The “four stages of competence” psychology model was created by management trainer Martin Broadwell back in 1969. It is used to describe the different kinds of psychological states one goes through when progressing from incompetence to competence with a skill. While this widely popular psychological guideline can be applied to a variety of different skills, it is especially useful when describing what one goes through on the journey from a forex novice to a truly competent trader. Stay with us as we explain each of the four stages and how they apply to traders.
Stage 1: Unconscious Incompetence
This stage is simply a fancy way of saying that you don’t know much about what you’re doing, which applies to pretty much any skill you try for the first time, from playing an instrument to opening a trading account. Even if you have some trading activity under your belt, you’re likely still in this stage if you haven’t done much research and don’t put much thought into what you’re doing. Maybe you made a big bet and won so you keep it up, without realizing that your winnings are due more to coincidental luck than they are to your own competence of trading. You might even have the mindset that trading is easy because you don’t fully understand everything that goes into making smart trading decisions just yet.
Stage 2: Conscious Incompetence
In this stage, you might actually realize that trading is harder than you thought. Perhaps simply reading this article has brought you to the stage of conscience incompetence! You still aren’t very knowledgeable about trading in this stage, but this is where you admit that and start making an effort to learn more about what you’re doing. When it comes to trading, you might pay more attention to fundamental or technical analysis, test different indicators, start keeping a trading journal and spend more time doing general research about trading. As you progress through this learning stage, you should be able to find a strategy that actually works for you before moving on to the next stage of competence.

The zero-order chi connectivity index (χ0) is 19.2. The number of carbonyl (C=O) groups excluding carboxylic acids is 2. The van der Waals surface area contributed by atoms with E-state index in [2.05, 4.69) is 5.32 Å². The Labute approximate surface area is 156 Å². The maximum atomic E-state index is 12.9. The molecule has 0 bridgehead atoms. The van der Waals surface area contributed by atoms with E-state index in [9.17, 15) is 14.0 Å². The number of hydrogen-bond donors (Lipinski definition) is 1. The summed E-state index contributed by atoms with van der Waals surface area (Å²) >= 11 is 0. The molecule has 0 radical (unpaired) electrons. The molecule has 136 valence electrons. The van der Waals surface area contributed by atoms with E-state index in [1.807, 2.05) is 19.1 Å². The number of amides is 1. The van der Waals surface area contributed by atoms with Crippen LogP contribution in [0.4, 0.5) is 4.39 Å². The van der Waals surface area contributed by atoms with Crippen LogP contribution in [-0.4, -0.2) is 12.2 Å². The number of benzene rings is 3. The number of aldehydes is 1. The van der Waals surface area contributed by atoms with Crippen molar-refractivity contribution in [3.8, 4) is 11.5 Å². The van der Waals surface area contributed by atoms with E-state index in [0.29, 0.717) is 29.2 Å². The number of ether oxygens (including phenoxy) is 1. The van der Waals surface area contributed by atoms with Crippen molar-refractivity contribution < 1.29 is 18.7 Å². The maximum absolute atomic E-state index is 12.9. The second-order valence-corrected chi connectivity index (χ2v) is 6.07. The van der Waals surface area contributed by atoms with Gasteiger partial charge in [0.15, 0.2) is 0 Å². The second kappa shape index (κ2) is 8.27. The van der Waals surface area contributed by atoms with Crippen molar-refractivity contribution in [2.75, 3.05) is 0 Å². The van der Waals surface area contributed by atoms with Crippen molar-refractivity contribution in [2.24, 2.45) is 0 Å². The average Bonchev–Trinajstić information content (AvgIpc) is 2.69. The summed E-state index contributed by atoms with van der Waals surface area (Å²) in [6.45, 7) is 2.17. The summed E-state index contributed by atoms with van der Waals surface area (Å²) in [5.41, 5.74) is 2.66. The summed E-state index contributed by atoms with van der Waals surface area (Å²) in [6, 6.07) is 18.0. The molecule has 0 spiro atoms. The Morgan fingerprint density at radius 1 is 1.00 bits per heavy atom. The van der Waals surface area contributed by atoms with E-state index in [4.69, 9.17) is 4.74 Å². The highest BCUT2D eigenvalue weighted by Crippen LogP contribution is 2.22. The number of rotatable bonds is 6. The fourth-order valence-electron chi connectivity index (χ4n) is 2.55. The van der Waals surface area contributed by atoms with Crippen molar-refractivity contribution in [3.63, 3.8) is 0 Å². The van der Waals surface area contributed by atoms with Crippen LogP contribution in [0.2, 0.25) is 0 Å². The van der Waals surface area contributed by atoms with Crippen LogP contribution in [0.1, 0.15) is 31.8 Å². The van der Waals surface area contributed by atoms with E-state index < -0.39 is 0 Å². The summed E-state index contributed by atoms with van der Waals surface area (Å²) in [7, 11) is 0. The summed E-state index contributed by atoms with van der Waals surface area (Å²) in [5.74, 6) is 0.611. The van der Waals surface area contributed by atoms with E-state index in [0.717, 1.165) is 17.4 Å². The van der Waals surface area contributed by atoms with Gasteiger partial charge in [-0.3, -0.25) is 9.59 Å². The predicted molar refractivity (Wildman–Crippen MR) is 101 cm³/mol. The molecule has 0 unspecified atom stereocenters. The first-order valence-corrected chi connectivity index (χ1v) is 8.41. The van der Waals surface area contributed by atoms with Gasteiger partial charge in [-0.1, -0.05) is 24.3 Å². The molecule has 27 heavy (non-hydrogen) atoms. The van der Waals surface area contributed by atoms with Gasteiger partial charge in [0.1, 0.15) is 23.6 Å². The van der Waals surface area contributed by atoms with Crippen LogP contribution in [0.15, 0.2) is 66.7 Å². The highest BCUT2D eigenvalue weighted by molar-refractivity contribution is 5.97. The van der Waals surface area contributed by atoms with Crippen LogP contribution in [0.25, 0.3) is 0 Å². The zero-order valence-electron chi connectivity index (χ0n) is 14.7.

Stage 3: Conscious Competence
By the time you reach this stage, you will have spent enough time learning and testing out strategies to have a good idea of what does and doesn’t work for you. This doesn’t mean you’ve achieved perfection, but you likely have a detailed trading journal right beside you with an idea of different profitable strategies you could use and you’ll have implemented risk-management rules you intend to follow. While you may have issues following these rules exactly, this stage is about progress and you should be able to keep a clear head when losing trades while understanding that consistent execution is better than simply winning trades. During this stage, you may put in extra thought and overanalyze things in an effort to make better trading decisions.
Stage 4: Unconscious Competence
Once you reach this stage, you’ll switch into autopilot when you’re trading. Think of when you first started driving, how you were probably aware of your exact speed or how you had to remind yourself to turn on your car’s headlights at night. Later on, you become so used to driving that you switch on your headlights without consciously thinking of it or you look down and realize you’ve been speeding without realizing it. This stage of trading works in the same way – you can identify trends and patterns efficiently without much thought, you get good or bad feelings about trades that you should enter, and you know when something needs to be changed when it comes to your strategy. At this point, you don’t have to put conscious effort into trading because it comes to you naturally. However, you should remember that a trader’s work is never done, so don’t make the mistake of assuming that you’ve mastered trading once you reach this stage. Never stop pursuing knowledge and don’t make the mistake of becoming overconfident.
Now that you’ve learned about the four stages of trading competence, which stage do you think you fall under? Perhaps this can shed some light on what you need to do as a trader to move on to the final stage.